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Does bimodal stimulus presentation increase ERP components usable in BCIs?

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Author: Thurlings, M.E. · Brouwer, A.M. · Erp, J.B.F. van · Blankertz, B. · Werkhoven, P.J.
Source:Journal of Neural Engineering, 4, 9
Identifier: 462164
doi: doi:10.1088/1741-2560/9/4/045005
Article number: 045005
Keywords: Ergonomics · Bitrates · Brain activity · Brain response · Classification accuracy · Event-related potentials · Future applications · Multisensory integration · Offline classification · Spatial attention · Stimulus processing · Tactile stimuli · Task performance · Visual display · Visual stimulus · Biomedical engineering · Engineering technology · Neurology · Brain computer interface · adult · article · brain computer interface · electroencephalogram · event related potential · female · human · hypothesis · male · medical research · normal human · priority journal · sensory analysis · tactile stimulation · task performance · visual stimulation · Information Society · Human · PCS - Perceptual and Cognitive Systems · BSS - Behavioural and Societal Sciences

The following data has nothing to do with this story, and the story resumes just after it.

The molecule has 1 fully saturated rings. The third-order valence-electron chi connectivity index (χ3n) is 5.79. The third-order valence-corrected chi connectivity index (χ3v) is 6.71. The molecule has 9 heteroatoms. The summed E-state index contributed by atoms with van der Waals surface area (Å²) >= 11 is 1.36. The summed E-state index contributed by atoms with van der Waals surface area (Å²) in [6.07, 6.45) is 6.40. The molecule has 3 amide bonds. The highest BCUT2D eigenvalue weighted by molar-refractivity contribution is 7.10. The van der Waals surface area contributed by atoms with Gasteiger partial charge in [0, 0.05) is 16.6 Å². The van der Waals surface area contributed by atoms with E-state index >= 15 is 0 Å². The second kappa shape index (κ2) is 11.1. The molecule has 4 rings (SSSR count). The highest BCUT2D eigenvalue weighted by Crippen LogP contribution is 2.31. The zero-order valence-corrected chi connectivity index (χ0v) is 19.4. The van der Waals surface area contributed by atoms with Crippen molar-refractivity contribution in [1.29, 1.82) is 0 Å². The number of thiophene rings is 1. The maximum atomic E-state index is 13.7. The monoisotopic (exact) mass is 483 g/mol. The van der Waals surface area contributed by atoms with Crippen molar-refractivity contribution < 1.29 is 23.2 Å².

Event-related potential (ERP)-based brain–computer interfaces (BCIs) employ differences in brain responses to attended and ignored stimuli. Typically, visual stimuli are used. Tactile stimuli have recently been suggested as a gaze-independent alternative. Bimodal stimuli could evoke additional brain activity due to multisensory integration which may be of use in BCIs. We investigated the effect of visual–tactile stimulus presentation on the chain of ERP components, BCI performance (classification accuracies and bitrates) and participants' task performance (counting of targets). Ten participants were instructed to navigate a visual display by attending (spatially) to targets in sequences of either visual, tactile or visual–tactile stimuli. We observe that attending to visual–tactile (compared to either visual or tactile) stimuli results in an enhanced early ERP component (N1). This bimodal N1 may enhance BCI performance, as suggested by a nonsignificant positive trend in offline classification accuracies. A late ERP component (P300) is reduced when attending to visual–tactile compared to visual stimuli, which is consistent with the nonsignificant negative trend of participants' task performance. We discuss these findings in the light of affected spatial attention at high-level compared to low-level stimulus processing. Furthermore, we evaluate bimodal BCIs from a practical perspective and for future applications